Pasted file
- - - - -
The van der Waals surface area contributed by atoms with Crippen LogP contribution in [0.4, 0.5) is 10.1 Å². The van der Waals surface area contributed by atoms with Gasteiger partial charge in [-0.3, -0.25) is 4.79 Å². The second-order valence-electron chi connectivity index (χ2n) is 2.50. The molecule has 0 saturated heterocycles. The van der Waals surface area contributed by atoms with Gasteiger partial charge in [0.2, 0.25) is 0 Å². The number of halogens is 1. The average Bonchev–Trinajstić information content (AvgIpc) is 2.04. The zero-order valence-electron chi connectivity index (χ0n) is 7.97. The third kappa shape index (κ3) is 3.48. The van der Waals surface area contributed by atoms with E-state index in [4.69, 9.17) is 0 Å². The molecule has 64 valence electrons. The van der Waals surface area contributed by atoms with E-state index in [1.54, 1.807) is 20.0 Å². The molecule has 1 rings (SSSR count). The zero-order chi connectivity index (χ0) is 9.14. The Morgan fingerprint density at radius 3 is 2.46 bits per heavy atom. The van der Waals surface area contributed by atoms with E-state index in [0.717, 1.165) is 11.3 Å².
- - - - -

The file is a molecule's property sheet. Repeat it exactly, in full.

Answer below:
The van der Waals surface area contributed by atoms with Crippen LogP contribution in [0.4, 0.5) is 10.1 Å². The van der Waals surface area contributed by atoms with Gasteiger partial charge in [-0.3, -0.25) is 4.79 Å². The second-order valence-electron chi connectivity index (χ2n) is 2.50. The molecule has 0 saturated heterocycles. The van der Waals surface area contributed by atoms with Gasteiger partial charge in [0.2, 0.25) is 0 Å². The number of halogens is 1. The average Bonchev–Trinajstić information content (AvgIpc) is 2.04. The zero-order valence-electron chi connectivity index (χ0n) is 7.97. The third kappa shape index (κ3) is 3.48. The van der Waals surface area contributed by atoms with E-state index in [4.69, 9.17) is 0 Å². The molecule has 64 valence electrons. The van der Waals surface area contributed by atoms with E-state index in [1.54, 1.807) is 20.0 Å². The molecule has 1 rings (SSSR count). The zero-order chi connectivity index (χ0) is 9.14. The Morgan fingerprint density at radius 3 is 2.46 bits per heavy atom. The van der Waals surface area contributed by atoms with E-state index in [0.717, 1.165) is 11.3 Å².